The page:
'Dirty' needle used to stab woman in another Vancouver stranger attack: police
A suspect has been identified following the stabbing of a stranger with a needle, Vancouver police say.
It was reported that the victim was stabbed with a hypodermic needle by someone she did not know while leaving a coffee shop in the city's Chinatown area.
The 23-year-old woman was stabbed near Abbott and East Pender streets Wednesday afternoon, police said in a news release the next day.
Officers said they believe the woman may have been followed out of the café, then confronted by the suspect "who then stabbed her (in the leg) with the dirty needle," Vancouver Police Sgt. Steve Addison said Thursday of the incident in Chinatown.
"All signs point to this being a random and unprovoked assault on a victim who did nothing wrong."
The victim called police immediately. Because officers were alerted quickly, Addison said, they were able to arrest a suspect, a 35-year-old woman who is known to police. The victim was taken to hospital by ambulance.
“We’re concerned for the victim’s health and safety and because we don’t know what was in that needle and what long term health impacts could result from this,” said Addison.
In a statement to CTV News, Vancouver Mayor Kennedy Stewart said he’s concerned by the stabbing, but pointed to Vancouver Police Department statistics that show crime on a whole is trending downward.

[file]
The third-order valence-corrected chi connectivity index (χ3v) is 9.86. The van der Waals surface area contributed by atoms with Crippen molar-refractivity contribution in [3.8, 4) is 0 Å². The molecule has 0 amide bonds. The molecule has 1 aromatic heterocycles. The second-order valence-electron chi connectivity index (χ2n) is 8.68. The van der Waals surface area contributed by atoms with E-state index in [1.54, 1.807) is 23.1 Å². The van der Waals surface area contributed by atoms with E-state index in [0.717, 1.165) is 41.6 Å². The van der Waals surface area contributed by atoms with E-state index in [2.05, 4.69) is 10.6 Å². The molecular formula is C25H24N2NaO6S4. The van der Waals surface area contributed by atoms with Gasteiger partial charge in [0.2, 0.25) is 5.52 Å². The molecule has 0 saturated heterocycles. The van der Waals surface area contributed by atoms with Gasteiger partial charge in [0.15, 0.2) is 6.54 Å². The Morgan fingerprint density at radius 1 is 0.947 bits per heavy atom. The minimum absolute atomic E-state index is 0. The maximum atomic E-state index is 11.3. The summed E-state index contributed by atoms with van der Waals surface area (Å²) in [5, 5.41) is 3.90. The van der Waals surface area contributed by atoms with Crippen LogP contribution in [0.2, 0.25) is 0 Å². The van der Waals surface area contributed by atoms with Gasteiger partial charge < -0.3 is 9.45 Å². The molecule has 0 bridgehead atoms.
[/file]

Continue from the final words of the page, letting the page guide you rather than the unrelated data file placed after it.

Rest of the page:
“Every category of crime is down or holding steady compared to before the pandemic,” said Stewart.
However, the VPD said random attacks appear to be on the rise.
“We’re seeing more than four incidents a day where people are being assaulted by people they don’t know,” Addison said.
Vancouver City Councillor Pete Fry said this latest random attack speaks to a mental health crisis the city and its police force cannot tackle alone. He believes the federal government’s newly created mental health and addictions ministry needs to step in and help.
“We just can’t keep up. We just don’t have the resources to deal with this magnitude of issues, so we need more complex care solutions,” said Fry. “We’re grateful for the province stepping in with housing, but we need those wraparound supports as well. For a complete picture, and not just housing people who are having a tough time functioning in society.”
She has not been identified as no charges have been approved at this time. The investigation is ongoing, and the suspect has been released from police custody on a promise to appear in court at a later date.
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